NEWPORT BEACH, Calif., March 8, 2016 /PRNewswire/ -- Bringing affordable fresh water to some of the billion people who don't have it, creating affording homes for returning veterans, promoting local products and markets and helping people receive their end-of-life care wishes may not seem like businesses.
But they are among the profit-making ideas – some already launched – among 12 finalist pitches that will be presented at a social-entrepreneurship "Showdown" at Saddleback College in Mission Viejo on March 19. Their goal – win funding, customers and business partners, attracting at least $1 million in new investment.
"These are businesses that are trying to save the world and make a profit at the same time," says Betsy Densmore, managing director of the Southern California Social Entrepreneurship Venture Challenge (SocEnt Challenge). "And this is our region's chance to figure how to invest, be a customer, or even pickup on their ideas and run with them."
The event features entrepreneurs pitching companies with names like Code Spark (gender-neutral computer science for youth), Colibri (solar installations for Latin Americans without electricity), Murgency (mobile emergency-response app) and COMPRA (low-cost, fresh food for small markets in underserved urban neighborhoods). Presenters are from as far away as Nicaragua, London, Adar Es Salaam, Tanzania, and Stockholm—and as close by as Los Angeles, Pasadena, Long Beach, Encino and San Diego.
(For a full list of presenters, see: http://www.socentchallenge.org/finalists.html)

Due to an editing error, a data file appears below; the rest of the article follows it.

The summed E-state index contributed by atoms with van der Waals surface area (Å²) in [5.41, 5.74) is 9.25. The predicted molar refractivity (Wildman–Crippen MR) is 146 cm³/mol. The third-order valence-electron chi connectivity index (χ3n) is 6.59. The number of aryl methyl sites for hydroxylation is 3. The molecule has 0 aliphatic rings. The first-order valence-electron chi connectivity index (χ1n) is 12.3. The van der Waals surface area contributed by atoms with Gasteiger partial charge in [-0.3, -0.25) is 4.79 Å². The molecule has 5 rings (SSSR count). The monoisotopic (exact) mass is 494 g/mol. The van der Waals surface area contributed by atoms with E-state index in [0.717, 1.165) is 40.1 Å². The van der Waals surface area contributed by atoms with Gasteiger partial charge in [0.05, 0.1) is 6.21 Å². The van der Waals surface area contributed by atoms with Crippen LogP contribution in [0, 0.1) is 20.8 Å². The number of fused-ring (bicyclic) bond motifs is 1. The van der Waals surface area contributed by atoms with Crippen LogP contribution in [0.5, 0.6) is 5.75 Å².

How It Works
The SocEnt Challenge is drawing on members of Tech Coast Angels, OC Innovators, Vistage, Social Venture Partners, and several colleges and universities to provide due diligence and mentoring that readies contestants for meetings with investors, says Densmore, who has worked with over 250 social entrepreneurs, helping bring in $10 million in revenue for charitable ventures, through training, mentoring and connections to sources of seed capital.
The initial call for submissions attracted nearly 100 ventures, which were winnowed down by a panel of experts who screened for both social impact and a solid business model. "We had applications from all over the world," says Densmore, who also serves as managing director of the Academies for Social Entrepreneurship (www.academies-se.org).
The SocEnt Challenge is based on a 2014 pilot program developed by Rich Tafel (www.thepublicsquared.com) at Saddleback College. Saddleback, which is the presenting sponsor for the event, was joined by the California Community Foundation and the Annenberg Foundation as lead funders. To date, Pacific Western Bank, Goodwill of Orange County and the Southern California Slow Money Network have committed to being event sponsors, and representatives from several of these organizations will serve as judges at the March 19th event.
SOURCE The Southern California Social Entrepreneurship Venture Challenge